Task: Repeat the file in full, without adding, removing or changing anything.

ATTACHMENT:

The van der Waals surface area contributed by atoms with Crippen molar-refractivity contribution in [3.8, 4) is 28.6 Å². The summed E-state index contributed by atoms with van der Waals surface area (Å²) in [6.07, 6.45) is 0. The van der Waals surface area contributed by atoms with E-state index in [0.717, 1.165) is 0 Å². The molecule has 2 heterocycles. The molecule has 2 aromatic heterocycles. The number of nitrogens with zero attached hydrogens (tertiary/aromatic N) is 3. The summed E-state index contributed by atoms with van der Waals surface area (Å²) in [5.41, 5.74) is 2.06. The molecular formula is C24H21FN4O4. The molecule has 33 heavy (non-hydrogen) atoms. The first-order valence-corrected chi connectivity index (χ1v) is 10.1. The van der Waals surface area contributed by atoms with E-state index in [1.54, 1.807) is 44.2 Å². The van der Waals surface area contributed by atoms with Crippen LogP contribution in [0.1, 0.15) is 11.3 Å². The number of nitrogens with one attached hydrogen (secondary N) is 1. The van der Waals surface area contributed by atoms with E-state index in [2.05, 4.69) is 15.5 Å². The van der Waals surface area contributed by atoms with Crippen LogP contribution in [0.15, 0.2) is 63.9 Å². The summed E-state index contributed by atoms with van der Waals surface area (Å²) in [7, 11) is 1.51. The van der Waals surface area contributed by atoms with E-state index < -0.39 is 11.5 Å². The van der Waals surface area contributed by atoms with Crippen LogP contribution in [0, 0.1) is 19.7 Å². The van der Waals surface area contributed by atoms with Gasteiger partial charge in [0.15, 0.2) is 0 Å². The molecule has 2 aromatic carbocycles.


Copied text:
The van der Waals surface area contributed by atoms with Crippen molar-refractivity contribution in [3.8, 4) is 28.6 Å². The summed E-state index contributed by atoms with van der Waals surface area (Å²) in [6.07, 6.45) is 0. The van der Waals surface area contributed by atoms with E-state index in [0.717, 1.165) is 0 Å². The molecule has 2 heterocycles. The molecule has 2 aromatic heterocycles. The number of nitrogens with zero attached hydrogens (tertiary/aromatic N) is 3. The summed E-state index contributed by atoms with van der Waals surface area (Å²) in [5.41, 5.74) is 2.06. The molecular formula is C24H21FN4O4. The molecule has 33 heavy (non-hydrogen) atoms. The first-order valence-corrected chi connectivity index (χ1v) is 10.1. The van der Waals surface area contributed by atoms with E-state index in [1.54, 1.807) is 44.2 Å². The van der Waals surface area contributed by atoms with Crippen LogP contribution in [0.1, 0.15) is 11.3 Å². The number of nitrogens with one attached hydrogen (secondary N) is 1. The van der Waals surface area contributed by atoms with E-state index in [2.05, 4.69) is 15.5 Å². The van der Waals surface area contributed by atoms with Crippen LogP contribution in [0.15, 0.2) is 63.9 Å². The summed E-state index contributed by atoms with van der Waals surface area (Å²) in [7, 11) is 1.51. The van der Waals surface area contributed by atoms with E-state index < -0.39 is 11.5 Å². The van der Waals surface area contributed by atoms with Crippen LogP contribution in [0, 0.1) is 19.7 Å². The van der Waals surface area contributed by atoms with Gasteiger partial charge in [0.15, 0.2) is 0 Å². The molecule has 2 aromatic carbocycles.